SALINE, Mich. (AP) -- Kevin Jones darted to the right, planted his foot, pivoted and sprinted back across a patch of grass.
"That is what teams can't believe I can do," Jones said Thursday morning after doing a shuttle run in 4.3 seconds.
Soon, NFL teams will get a chance to witness what seems like a remarkable comeback from ACL surgery.
Jones has a workout scheduled for scouts on June 28 in Saline.
In a town about 40 miles west of Detroit, the former Lions running back has been rehabbing his surgically repaired knee at Brookside Golf Course, a pool and in the basement and dojo of a holistic medicine practitioner and sports agent.
"I've never worked out like this and I feel great," Jones said.
Dr. James Andrews performed the surgery on Jones' right knee in January and told him it would take up to 10 months to get back on the field.
Jones believes he will be able to go through non-contact drills with the team that signs him during training camp next month.
"I honestly feel like I'm ready to play right now," he insisted.
New England, Chicago, Green Bay, Tennessee, Tampa Bay, Denver, Kansas City, Philadelphia, Buffalo and the New York Jets are among the teams who have shown interest in Jones.
"I think I'll get signed in the next couple of weeks," he said. "But it really doesn't matter when it is -- as long as it's before the season."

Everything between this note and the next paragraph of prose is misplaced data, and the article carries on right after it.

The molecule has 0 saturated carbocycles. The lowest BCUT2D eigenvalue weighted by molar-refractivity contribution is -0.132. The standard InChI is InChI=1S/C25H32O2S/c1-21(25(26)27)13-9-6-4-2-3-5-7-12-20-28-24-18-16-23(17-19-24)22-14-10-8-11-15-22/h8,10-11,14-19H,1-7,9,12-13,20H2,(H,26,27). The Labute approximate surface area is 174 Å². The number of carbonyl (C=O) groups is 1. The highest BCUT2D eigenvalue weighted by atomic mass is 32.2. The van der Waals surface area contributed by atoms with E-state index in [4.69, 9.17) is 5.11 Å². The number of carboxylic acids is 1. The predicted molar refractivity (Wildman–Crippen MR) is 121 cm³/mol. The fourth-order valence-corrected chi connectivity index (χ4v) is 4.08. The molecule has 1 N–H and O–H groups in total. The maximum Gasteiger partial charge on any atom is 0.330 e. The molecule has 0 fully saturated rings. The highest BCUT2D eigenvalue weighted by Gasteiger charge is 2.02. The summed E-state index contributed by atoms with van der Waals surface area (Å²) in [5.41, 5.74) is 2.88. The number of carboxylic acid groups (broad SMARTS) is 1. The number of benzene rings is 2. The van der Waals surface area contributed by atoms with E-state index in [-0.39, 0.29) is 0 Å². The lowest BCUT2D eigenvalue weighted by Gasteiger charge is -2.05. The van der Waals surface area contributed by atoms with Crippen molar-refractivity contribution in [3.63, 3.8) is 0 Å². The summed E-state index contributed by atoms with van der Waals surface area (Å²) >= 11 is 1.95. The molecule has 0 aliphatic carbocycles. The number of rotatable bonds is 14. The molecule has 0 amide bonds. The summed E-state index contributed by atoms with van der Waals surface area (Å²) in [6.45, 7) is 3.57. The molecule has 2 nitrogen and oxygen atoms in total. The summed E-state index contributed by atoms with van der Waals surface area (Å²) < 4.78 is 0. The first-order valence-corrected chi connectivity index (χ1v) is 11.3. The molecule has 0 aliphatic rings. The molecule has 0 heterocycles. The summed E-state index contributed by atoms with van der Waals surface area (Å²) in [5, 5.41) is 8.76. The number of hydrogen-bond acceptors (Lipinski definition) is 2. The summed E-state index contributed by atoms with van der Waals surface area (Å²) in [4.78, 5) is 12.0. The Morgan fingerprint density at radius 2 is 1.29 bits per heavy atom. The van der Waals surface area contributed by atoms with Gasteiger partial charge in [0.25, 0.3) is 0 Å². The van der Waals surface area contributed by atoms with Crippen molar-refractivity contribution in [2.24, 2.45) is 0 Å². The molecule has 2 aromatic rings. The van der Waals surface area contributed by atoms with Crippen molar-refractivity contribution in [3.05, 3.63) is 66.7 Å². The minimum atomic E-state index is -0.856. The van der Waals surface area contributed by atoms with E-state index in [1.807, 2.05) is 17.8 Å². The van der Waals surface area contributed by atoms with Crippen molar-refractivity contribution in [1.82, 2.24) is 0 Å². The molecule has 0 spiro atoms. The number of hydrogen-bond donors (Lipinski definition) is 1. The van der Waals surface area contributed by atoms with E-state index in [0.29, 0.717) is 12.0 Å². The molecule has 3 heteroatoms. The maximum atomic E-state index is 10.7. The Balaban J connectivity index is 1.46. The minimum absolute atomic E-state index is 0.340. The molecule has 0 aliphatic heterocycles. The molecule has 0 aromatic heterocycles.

Jones is vying for a job along with free agent running backs such as Shaun Alexander, Chris Henry, Ron Dayne and Cedric Benson.
The Lions cut their former first-round pick in March with one year left on his contract after he hurt his knee late last season added to the injury woes that have stunted his success in the league.
Jones missed the first two games last season recovering from a foot injury that also sidelined him for the last three games of 2006. He ran for at least 70 yards in five games -- including a season-high 105 -- before hurting his right knee Dec. 23 against the Chiefs.
A few months later, the Lions released him.
"It caught me off guard because a couple weeks before that, everybody with the Lions was saying they were looking forward to having me back after seeing how well I was recovering," Jones said. "But I also understand the situation because I was going into the last year of my contract, coming off two years with injuries, and Roy Williams' contract was going to be up at the same time, too."
A message seeking comment was left Thursday with Lions president Matt Millen.
When the Lions announced their decision to release Jones, Detroit coach Rod Marinelli said the team decided it was the right time to make the move as it prepared for the draft and offseason workouts.
Jones ran 1,133 yards as a rookie in 2004 and 3,000-plus yards over four season with the Lions.
Dr. D.S. Ping is confident things are going to work out well for Jones.
The holistic-medicine practitioner and sports agent, who does not represent Jones, has been leading Jones through workouts six days a week.
Ping has performed heat acupuncture on Jones' knee, worked him out in his basement gym, jiujitsu dojo and on a golf course for sprinting, shuffling and cutting and in a rec-center pool.
"The scouts are going to be amazed at what they see next week," Ping said.